Untouched since 1953, the Korean DMZ (Demilitarized Zone) has transformed itself into one of the few ecologically pristine zones and a vital habitat for endangered species. Often cited as a potential "peace park", it could one day be a common ground for reconciliation and harmony. A wealth of data and information has been produced over time, documenting significant aspects of the DMZ and its implications for human and ecological security, both in Korea and worldwide. However, there is no single book in English that brings together the findings on the mechanism of evolution, the ecology and biodiversity of the DMZ. "The DMZ of Korea", by Kwi-Gon Kim, is the first step in this direction. It seeks to link scientific information and policy making for the future DMZ ecosystem management, taking into account the fact that the area has become, over the years, a natural treasure as a habitat for rare birds and other wildlife and a fertile environment for a thriving plant community. It also provides a framework for ensuring the long-term sustainability of the DMZ. The book holistically describes the current environmental status of the DMZ, and identifies bioregions, resources, habitats, and species. By outlining the current scientific data and information needed to classify the different wetland types, assess the biological integrity, understand the threat factors, and to suggest conservation and management strategies, the book provides a "one stop shop" scientific and policy source of information, which will undoubtedly be of great interest to students, researchers, practitioners, and policy decision-makers, in the areas of planning, natural resource management, public management, ecology, landscape architecture, geography, and the life sciences. Prof.Dr.Kwi-Gon Kim obtained his Ph.D. at UCL, University of London, UK. He is a professor emeritus at Seoul National University and the Co- President of the Korea DMZ Council in Seoul, Korea.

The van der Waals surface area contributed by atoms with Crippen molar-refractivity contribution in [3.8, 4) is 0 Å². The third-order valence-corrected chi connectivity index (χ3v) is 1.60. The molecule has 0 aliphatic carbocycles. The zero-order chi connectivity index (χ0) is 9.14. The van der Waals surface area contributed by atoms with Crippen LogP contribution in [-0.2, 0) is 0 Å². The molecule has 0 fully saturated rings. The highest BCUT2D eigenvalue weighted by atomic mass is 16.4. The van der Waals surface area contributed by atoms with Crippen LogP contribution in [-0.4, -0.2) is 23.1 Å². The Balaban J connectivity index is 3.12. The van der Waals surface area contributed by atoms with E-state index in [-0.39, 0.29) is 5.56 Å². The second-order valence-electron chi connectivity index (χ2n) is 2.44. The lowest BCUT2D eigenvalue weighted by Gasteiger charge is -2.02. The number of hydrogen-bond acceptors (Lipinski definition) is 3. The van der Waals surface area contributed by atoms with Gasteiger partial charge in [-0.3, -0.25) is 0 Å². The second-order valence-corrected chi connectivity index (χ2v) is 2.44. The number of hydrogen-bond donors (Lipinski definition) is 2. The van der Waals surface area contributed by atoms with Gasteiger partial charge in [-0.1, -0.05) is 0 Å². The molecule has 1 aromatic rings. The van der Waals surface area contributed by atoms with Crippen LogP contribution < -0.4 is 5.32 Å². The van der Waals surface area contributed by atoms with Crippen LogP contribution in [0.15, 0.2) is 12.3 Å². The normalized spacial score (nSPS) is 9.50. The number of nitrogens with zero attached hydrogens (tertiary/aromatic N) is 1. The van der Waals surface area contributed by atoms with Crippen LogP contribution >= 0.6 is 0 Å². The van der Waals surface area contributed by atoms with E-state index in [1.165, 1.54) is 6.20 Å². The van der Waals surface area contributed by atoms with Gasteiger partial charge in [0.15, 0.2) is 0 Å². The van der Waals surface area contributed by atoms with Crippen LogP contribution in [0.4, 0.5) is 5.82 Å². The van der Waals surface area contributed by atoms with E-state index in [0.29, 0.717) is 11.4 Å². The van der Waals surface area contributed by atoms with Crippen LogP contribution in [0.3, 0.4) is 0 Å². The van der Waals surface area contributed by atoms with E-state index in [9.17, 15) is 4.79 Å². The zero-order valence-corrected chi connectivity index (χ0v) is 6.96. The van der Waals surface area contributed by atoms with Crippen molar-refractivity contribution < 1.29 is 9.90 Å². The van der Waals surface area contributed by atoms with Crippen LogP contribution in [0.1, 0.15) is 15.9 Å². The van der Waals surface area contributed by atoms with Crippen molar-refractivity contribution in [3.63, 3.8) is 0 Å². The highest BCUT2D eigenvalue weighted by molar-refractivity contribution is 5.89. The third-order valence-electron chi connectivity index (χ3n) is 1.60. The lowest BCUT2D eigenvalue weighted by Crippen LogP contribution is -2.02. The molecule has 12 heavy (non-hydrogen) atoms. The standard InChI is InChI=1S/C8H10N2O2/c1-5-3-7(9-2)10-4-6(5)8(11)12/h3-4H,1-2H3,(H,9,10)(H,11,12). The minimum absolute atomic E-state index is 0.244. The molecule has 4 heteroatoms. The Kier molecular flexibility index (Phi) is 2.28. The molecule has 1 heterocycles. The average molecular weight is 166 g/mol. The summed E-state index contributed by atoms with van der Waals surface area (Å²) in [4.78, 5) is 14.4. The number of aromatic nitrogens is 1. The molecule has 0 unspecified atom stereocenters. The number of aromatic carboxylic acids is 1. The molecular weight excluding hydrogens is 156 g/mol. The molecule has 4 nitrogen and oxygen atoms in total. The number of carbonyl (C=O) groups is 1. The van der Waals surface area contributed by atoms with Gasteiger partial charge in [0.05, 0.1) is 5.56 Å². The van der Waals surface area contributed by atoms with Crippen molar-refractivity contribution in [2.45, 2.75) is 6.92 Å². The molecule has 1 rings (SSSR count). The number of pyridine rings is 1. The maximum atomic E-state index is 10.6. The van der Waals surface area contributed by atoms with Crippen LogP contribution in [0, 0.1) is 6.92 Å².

Environmental Impact Assessment (EIA) is one of the most important tools employed in contemporary environmental management. Presenting the component activities of EIA within a coherent methodological framework, Environmental Impact Assessment: A Methodological Approach provides students and practitioners alike with a rigorous grounding in EIA theory, including biophysical, social, strategic and cumulative assessment activities, and examines the crucial role, and limitations, of the science of EIA.
The globalization of business and the ubiquity of available data in the information age are the driving forces behind the increasing importance of economic forecasting. In order to remain competitive, private and public organizations alike must employ forecasting techniques effectively. Hoshmand emphasizes the application and practical use of such techniques rather than their theoretical grounding. Decision makers and students who have a solid background in economics and statistics will find this book eminently useful. After discussing the role of forecasting in business decisions, the author moves on to smoothing techniques, regression models, and the advanced time series models of Box-Jenkins. Of particular help to practitioners is the concluding chapter on how to communicate forecasts to management. Forecasting professionals and researchers will benefit greatly from the information presented by Hoshmand, especially in their role as advisors to management. Few forecasters and even fewer managers will have had the luxury to remain fully informed of the new developments in this rapidly expanding field. Meanwhile, the importance of accurate forecasting to every realm of corporate strategy-production, inventory, purchasing, accounting, marketing, finance, and acquisitions decisions, to name a few-has increased exponentially due to the proliferation of data, the heating up of global competition, and the softening of many markets. No one today can afford to remain ignorant of the importance of economic forecasting for business decisions.